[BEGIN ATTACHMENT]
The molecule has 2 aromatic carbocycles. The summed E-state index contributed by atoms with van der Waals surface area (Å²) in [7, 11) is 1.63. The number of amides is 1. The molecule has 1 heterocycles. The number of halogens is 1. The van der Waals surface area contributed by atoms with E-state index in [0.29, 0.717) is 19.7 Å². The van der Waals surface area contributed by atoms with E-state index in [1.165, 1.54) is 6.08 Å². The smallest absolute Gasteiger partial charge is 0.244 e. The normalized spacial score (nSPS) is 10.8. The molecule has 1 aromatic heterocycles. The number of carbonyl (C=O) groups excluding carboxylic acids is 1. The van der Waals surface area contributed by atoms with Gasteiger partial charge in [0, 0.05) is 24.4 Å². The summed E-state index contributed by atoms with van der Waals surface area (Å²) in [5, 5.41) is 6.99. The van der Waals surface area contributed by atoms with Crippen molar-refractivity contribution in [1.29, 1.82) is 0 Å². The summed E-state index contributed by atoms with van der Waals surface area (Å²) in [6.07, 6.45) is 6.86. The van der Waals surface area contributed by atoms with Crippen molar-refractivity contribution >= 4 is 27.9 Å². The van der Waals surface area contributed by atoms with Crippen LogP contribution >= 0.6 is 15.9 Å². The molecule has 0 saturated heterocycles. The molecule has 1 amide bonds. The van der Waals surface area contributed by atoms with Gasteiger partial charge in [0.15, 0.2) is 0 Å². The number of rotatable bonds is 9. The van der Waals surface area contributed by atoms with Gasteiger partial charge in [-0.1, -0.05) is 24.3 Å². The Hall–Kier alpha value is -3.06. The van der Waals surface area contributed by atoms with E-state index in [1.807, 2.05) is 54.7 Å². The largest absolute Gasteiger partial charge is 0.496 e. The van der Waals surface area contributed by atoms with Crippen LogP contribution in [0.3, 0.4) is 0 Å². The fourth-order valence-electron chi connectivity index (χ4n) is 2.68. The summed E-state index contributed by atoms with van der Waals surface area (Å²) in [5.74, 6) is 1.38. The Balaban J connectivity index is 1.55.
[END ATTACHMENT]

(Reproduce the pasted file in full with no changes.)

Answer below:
The molecule has 2 aromatic carbocycles. The summed E-state index contributed by atoms with van der Waals surface area (Å²) in [7, 11) is 1.63. The number of amides is 1. The molecule has 1 heterocycles. The number of halogens is 1. The van der Waals surface area contributed by atoms with E-state index in [0.29, 0.717) is 19.7 Å². The van der Waals surface area contributed by atoms with E-state index in [1.165, 1.54) is 6.08 Å². The smallest absolute Gasteiger partial charge is 0.244 e. The normalized spacial score (nSPS) is 10.8. The molecule has 1 aromatic heterocycles. The number of carbonyl (C=O) groups excluding carboxylic acids is 1. The van der Waals surface area contributed by atoms with Gasteiger partial charge in [0, 0.05) is 24.4 Å². The summed E-state index contributed by atoms with van der Waals surface area (Å²) in [5, 5.41) is 6.99. The van der Waals surface area contributed by atoms with Crippen molar-refractivity contribution in [1.29, 1.82) is 0 Å². The summed E-state index contributed by atoms with van der Waals surface area (Å²) in [6.07, 6.45) is 6.86. The van der Waals surface area contributed by atoms with Crippen molar-refractivity contribution >= 4 is 27.9 Å². The van der Waals surface area contributed by atoms with Crippen LogP contribution >= 0.6 is 15.9 Å². The molecule has 0 saturated heterocycles. The molecule has 1 amide bonds. The van der Waals surface area contributed by atoms with Gasteiger partial charge in [0.15, 0.2) is 0 Å². The number of rotatable bonds is 9. The van der Waals surface area contributed by atoms with Gasteiger partial charge in [-0.1, -0.05) is 24.3 Å². The Hall–Kier alpha value is -3.06. The van der Waals surface area contributed by atoms with E-state index in [1.807, 2.05) is 54.7 Å². The largest absolute Gasteiger partial charge is 0.496 e. The van der Waals surface area contributed by atoms with Crippen LogP contribution in [0.3, 0.4) is 0 Å². The fourth-order valence-electron chi connectivity index (χ4n) is 2.68. The summed E-state index contributed by atoms with van der Waals surface area (Å²) in [5.74, 6) is 1.38. The Balaban J connectivity index is 1.55.